RIP Dino De Laurentiis

Another link to cinema’s past has left us with the passing of the legendary Italian and eventually American producer at age 91. A truly old school style movie mogul with all the good and bad that went with that, creatively speaking, Dino De Laurentiis was instrumental in launching the worldwide vogue for European cinema, particularly in his partnership with fellow powerhouse producer Carlo Ponti and ultimate Italian auteur Federico Fellini.

During a period I personally consider Fellini’s creative prime, De Laurentiis co-produced two of the director’s most powerful films, the classic tearjerker “La Strada” with Anthony Quinn and the great Giulietta Masina, and “Nights of Cabiria” also with Masina, a great tragicomedy and a huge personal favorite of mine. He also produced two now somewhat obscure adaptations, a version of Tolstoy’s “War and Peace” with Audrey Hepburn and “Ulysses.” Fortunately, the latter was not an adaptation of the James Joyce stream-of-consciousness meganovel, but Homer’s “The Odyssey,” and starred Kirk Douglas in the heroic title role.

No snob, De Laurentiis had a gift for commingling arthouse fare, quality middlebrow entertainment, and complete schlock — some of it fun, some it merely schlocky. Geeks cried foul when he eschewed stop-motion for an unworkable animatronic monstrosity and, mostly, Rick Baker in a monkey suit for his silly mega-blockbuster remake attempt, “King Kong,” but that movie was a classic when compared to something like the hugely regrettable killer-whale flick “Orca.”

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Forever Typecast: 15 Actors Who Can’t Escape Their Characters

We here at Bullz-Eye always knew that we wanted to run a piece in conjunction with the release of “Harry Potter and the Half Blood Prince,” but what we didn’t know was what kind of piece it would be. We considered the matter, and we came to the conclusion that it would’ve been a little too easy to whip up a list of our favorite Hollywood wizards. In the midst of the discussion, however, an observation was raised about the film itself: what’s going to happen to these kids – Daniel Radcliffe, Rupert Grint and Emma Watson – after the last of the “Harry Potter” books has been adapted for the silver screen? Will they be able to rise above their roles and find work elsewhere, or are they destined to be remembered solely as Harry, Ron and Hermione? From there, we quickly began to bandy about the names of other folks who have and haven’t been able to score success in other cinematic identities, and the piece began to write itself. Ultimately, only one of our selections seemed impossible to pigeonhole as either “Forever Typecast” or “Escaped Typecasting,” and when you see that actor’s name, we think you’ll nod your head knowingly and understand exactly why we had that problem.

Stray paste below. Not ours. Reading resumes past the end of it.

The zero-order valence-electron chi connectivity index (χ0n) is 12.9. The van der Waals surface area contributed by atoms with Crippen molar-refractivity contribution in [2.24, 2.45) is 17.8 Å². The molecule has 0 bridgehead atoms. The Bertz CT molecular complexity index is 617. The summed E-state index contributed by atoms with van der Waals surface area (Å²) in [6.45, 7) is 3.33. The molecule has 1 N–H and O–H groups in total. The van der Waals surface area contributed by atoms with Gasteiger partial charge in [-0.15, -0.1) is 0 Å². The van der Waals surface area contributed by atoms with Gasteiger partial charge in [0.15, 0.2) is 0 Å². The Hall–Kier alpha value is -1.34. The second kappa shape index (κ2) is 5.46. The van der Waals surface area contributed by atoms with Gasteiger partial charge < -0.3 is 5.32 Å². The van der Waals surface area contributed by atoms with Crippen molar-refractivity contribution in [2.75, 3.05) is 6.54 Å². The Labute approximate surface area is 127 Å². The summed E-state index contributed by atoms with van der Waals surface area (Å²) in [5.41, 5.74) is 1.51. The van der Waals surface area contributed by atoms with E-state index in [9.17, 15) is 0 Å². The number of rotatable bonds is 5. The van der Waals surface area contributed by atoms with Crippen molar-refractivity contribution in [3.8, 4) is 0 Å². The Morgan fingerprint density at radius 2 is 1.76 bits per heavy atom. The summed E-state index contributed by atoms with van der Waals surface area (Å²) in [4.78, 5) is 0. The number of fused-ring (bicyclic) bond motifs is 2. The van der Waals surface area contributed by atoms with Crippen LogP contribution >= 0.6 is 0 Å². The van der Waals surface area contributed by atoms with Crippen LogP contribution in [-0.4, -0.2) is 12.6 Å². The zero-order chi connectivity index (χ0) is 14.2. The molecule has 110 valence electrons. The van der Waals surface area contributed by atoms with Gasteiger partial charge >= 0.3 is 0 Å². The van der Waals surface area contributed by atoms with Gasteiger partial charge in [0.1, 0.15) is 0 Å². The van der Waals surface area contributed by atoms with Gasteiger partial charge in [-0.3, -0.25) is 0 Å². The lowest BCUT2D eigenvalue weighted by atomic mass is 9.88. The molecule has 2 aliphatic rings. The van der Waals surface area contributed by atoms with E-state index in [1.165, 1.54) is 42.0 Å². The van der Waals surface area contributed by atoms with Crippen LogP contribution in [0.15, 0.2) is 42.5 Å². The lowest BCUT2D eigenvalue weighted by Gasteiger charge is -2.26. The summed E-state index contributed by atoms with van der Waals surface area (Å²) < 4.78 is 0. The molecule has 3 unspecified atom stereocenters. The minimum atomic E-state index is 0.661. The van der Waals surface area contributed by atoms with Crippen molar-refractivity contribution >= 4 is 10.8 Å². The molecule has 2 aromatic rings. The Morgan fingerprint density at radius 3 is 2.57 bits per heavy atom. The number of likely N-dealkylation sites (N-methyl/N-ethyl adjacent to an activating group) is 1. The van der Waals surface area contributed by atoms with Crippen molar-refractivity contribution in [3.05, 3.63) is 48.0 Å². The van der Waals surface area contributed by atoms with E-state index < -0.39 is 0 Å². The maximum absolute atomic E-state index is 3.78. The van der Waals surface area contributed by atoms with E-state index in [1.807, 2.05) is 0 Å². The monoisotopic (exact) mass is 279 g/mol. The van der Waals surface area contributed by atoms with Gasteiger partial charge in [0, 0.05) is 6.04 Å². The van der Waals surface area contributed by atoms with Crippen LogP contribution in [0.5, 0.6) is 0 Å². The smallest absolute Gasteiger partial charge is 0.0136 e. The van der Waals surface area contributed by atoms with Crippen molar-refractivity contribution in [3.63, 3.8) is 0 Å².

Here’s a sample of the piece, to hopefully tempt you into checking out the whole thing:

Mark Hamill, AKA Luke Skywalker:

Mark Hamill may not have had much in the way of cinematic credits when he was introduced to the world as Luke Skywalker, future Jedi, in “Star Wars,” but he’d sure as heck done his time on the TV circuit, appearing on everything from “The Partridge Family” to “The Streets of San Francisco,” even playing a guy named Doobie Wheeler on “The Texas Wheelers.” But when you’re the star of the greatest space opera of all time ,you’ve got to expect a certain amount of blowback, and Hamill got it in spades. Despite starring in the fondly remembered “Corvette Summer” with Annie Potts and being directed by Samuel Fuller in the critically acclaimed “The Big Red One,” things just weren’t happening for the guy outside of the “Star Wars” universe…well, unless you consider being third-billed to Kristy McNichol and Dennis Quaid in “The Night the Lights Went Out in Georgia” to be happening, that is. Post- “Return of the Jedi,” Hamill did a few straight-to-video features before realizing that he might well find more luck off the camera and in the recording booth. Having already worked for Hanna-Barbera in the early ’70s, it was a quick transition for Hamill to return to the world of voiceover acting, and it was a move that paid off in a big way. Whether you’ve known it or not, you’ve heard his dulcet tones providing voices for “The Adventures of Batman & Robin” (The Joker), “Spider-Man” (Hobgoblin), “Avatar: The Last Airbender” (Ozai), and “Super Robot Monkey Team Hyperforce Go!” (The Skeleton King), among dozens of others. Good for him, we say. But the truth of the matter remains: when you see his face, Mark Hamill is still Luke Skywalker.